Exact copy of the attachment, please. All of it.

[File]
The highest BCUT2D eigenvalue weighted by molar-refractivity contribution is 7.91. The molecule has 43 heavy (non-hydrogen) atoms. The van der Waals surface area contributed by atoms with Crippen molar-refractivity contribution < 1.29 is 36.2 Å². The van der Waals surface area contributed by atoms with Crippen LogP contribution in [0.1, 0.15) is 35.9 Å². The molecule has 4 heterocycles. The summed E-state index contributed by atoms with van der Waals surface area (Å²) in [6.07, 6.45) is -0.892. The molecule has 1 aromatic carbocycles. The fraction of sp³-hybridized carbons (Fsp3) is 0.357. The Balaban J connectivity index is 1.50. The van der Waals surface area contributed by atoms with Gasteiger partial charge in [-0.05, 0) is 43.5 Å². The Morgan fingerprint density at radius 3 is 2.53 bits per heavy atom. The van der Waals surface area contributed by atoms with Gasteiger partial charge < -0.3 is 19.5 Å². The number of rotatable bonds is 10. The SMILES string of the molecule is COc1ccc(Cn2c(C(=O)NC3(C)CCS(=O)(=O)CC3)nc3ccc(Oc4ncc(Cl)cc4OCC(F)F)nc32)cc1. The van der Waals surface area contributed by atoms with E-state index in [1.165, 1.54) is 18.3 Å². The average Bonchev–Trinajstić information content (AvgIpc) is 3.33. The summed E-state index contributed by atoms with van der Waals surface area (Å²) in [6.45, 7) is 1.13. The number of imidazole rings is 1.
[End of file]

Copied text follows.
The highest BCUT2D eigenvalue weighted by molar-refractivity contribution is 7.91. The molecule has 43 heavy (non-hydrogen) atoms. The van der Waals surface area contributed by atoms with Crippen molar-refractivity contribution < 1.29 is 36.2 Å². The van der Waals surface area contributed by atoms with Crippen LogP contribution in [0.1, 0.15) is 35.9 Å². The molecule has 4 heterocycles. The summed E-state index contributed by atoms with van der Waals surface area (Å²) in [6.07, 6.45) is -0.892. The molecule has 1 aromatic carbocycles. The fraction of sp³-hybridized carbons (Fsp3) is 0.357. The Balaban J connectivity index is 1.50. The van der Waals surface area contributed by atoms with Gasteiger partial charge in [-0.05, 0) is 43.5 Å². The Morgan fingerprint density at radius 3 is 2.53 bits per heavy atom. The van der Waals surface area contributed by atoms with Gasteiger partial charge < -0.3 is 19.5 Å². The number of rotatable bonds is 10. The SMILES string of the molecule is COc1ccc(Cn2c(C(=O)NC3(C)CCS(=O)(=O)CC3)nc3ccc(Oc4ncc(Cl)cc4OCC(F)F)nc32)cc1. The van der Waals surface area contributed by atoms with E-state index in [1.165, 1.54) is 18.3 Å². The average Bonchev–Trinajstić information content (AvgIpc) is 3.33. The summed E-state index contributed by atoms with van der Waals surface area (Å²) in [6.45, 7) is 1.13. The number of imidazole rings is 1.